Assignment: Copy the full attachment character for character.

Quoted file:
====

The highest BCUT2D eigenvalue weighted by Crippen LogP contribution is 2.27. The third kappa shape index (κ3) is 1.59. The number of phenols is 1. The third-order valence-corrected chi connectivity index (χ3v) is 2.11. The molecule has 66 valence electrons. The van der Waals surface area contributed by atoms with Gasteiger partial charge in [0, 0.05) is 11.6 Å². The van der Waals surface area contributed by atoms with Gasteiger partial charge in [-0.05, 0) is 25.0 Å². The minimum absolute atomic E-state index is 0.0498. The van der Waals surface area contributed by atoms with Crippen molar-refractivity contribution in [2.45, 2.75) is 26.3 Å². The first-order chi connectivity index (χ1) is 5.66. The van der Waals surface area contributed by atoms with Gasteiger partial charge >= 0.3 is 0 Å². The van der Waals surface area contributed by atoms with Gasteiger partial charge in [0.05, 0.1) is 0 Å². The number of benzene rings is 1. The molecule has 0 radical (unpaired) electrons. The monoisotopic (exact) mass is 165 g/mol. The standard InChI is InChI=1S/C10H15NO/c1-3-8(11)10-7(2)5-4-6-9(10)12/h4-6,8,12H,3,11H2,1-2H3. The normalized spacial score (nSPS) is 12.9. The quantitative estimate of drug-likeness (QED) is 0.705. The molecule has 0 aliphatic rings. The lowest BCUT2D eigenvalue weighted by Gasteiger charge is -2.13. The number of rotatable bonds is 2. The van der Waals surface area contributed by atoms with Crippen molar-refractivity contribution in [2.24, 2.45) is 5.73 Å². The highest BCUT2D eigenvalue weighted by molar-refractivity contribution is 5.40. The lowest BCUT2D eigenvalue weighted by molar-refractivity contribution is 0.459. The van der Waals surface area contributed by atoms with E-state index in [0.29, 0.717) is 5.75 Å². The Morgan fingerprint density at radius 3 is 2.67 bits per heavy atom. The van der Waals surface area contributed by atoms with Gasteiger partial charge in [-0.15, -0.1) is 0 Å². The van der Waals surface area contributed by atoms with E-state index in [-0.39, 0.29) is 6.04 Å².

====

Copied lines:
The highest BCUT2D eigenvalue weighted by Crippen LogP contribution is 2.27. The third kappa shape index (κ3) is 1.59. The number of phenols is 1. The third-order valence-corrected chi connectivity index (χ3v) is 2.11. The molecule has 66 valence electrons. The van der Waals surface area contributed by atoms with Gasteiger partial charge in [0, 0.05) is 11.6 Å². The van der Waals surface area contributed by atoms with Gasteiger partial charge in [-0.05, 0) is 25.0 Å². The minimum absolute atomic E-state index is 0.0498. The van der Waals surface area contributed by atoms with Crippen molar-refractivity contribution in [2.45, 2.75) is 26.3 Å². The first-order chi connectivity index (χ1) is 5.66. The van der Waals surface area contributed by atoms with Gasteiger partial charge >= 0.3 is 0 Å². The van der Waals surface area contributed by atoms with Gasteiger partial charge in [0.05, 0.1) is 0 Å². The number of benzene rings is 1. The molecule has 0 radical (unpaired) electrons. The monoisotopic (exact) mass is 165 g/mol. The standard InChI is InChI=1S/C10H15NO/c1-3-8(11)10-7(2)5-4-6-9(10)12/h4-6,8,12H,3,11H2,1-2H3. The normalized spacial score (nSPS) is 12.9. The quantitative estimate of drug-likeness (QED) is 0.705. The molecule has 0 aliphatic rings. The lowest BCUT2D eigenvalue weighted by Gasteiger charge is -2.13. The number of rotatable bonds is 2. The van der Waals surface area contributed by atoms with Crippen molar-refractivity contribution in [2.24, 2.45) is 5.73 Å². The highest BCUT2D eigenvalue weighted by molar-refractivity contribution is 5.40. The lowest BCUT2D eigenvalue weighted by molar-refractivity contribution is 0.459. The van der Waals surface area contributed by atoms with E-state index in [0.29, 0.717) is 5.75 Å². The Morgan fingerprint density at radius 3 is 2.67 bits per heavy atom. The van der Waals surface area contributed by atoms with Gasteiger partial charge in [-0.15, -0.1) is 0 Å². The van der Waals surface area contributed by atoms with E-state index in [-0.39, 0.29) is 6.04 Å².